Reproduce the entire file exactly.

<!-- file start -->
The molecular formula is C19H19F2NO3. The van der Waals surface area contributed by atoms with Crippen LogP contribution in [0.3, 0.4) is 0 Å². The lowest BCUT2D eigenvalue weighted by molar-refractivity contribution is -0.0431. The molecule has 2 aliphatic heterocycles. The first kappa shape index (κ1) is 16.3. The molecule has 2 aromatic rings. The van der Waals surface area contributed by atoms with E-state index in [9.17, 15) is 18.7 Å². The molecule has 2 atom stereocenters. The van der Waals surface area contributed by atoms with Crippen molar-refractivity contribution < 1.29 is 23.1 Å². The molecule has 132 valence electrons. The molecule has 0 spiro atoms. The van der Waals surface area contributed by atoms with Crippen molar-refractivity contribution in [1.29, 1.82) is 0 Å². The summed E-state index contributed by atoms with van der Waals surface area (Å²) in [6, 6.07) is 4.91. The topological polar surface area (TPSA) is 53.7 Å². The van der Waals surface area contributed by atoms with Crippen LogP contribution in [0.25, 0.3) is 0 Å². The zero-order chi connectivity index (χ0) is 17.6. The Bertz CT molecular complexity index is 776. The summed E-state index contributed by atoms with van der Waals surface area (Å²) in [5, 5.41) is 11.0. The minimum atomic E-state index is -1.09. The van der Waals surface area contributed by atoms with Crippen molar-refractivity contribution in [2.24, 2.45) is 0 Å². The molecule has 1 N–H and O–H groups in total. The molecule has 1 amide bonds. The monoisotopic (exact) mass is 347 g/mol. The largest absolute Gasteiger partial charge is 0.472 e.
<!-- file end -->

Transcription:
The molecular formula is C19H19F2NO3. The van der Waals surface area contributed by atoms with Crippen LogP contribution in [0.3, 0.4) is 0 Å². The lowest BCUT2D eigenvalue weighted by molar-refractivity contribution is -0.0431. The molecule has 2 aliphatic heterocycles. The first kappa shape index (κ1) is 16.3. The molecule has 2 aromatic rings. The van der Waals surface area contributed by atoms with E-state index in [9.17, 15) is 18.7 Å². The molecule has 2 atom stereocenters. The van der Waals surface area contributed by atoms with Crippen molar-refractivity contribution < 1.29 is 23.1 Å². The molecule has 132 valence electrons. The molecule has 0 spiro atoms. The van der Waals surface area contributed by atoms with Crippen molar-refractivity contribution in [1.29, 1.82) is 0 Å². The summed E-state index contributed by atoms with van der Waals surface area (Å²) in [6, 6.07) is 4.91. The topological polar surface area (TPSA) is 53.7 Å². The van der Waals surface area contributed by atoms with Crippen LogP contribution in [0.25, 0.3) is 0 Å². The zero-order chi connectivity index (χ0) is 17.6. The Bertz CT molecular complexity index is 776. The summed E-state index contributed by atoms with van der Waals surface area (Å²) in [5, 5.41) is 11.0. The minimum atomic E-state index is -1.09. The van der Waals surface area contributed by atoms with Crippen molar-refractivity contribution in [2.24, 2.45) is 0 Å². The molecule has 1 N–H and O–H groups in total. The molecule has 1 amide bonds. The monoisotopic (exact) mass is 347 g/mol. The largest absolute Gasteiger partial charge is 0.472 e.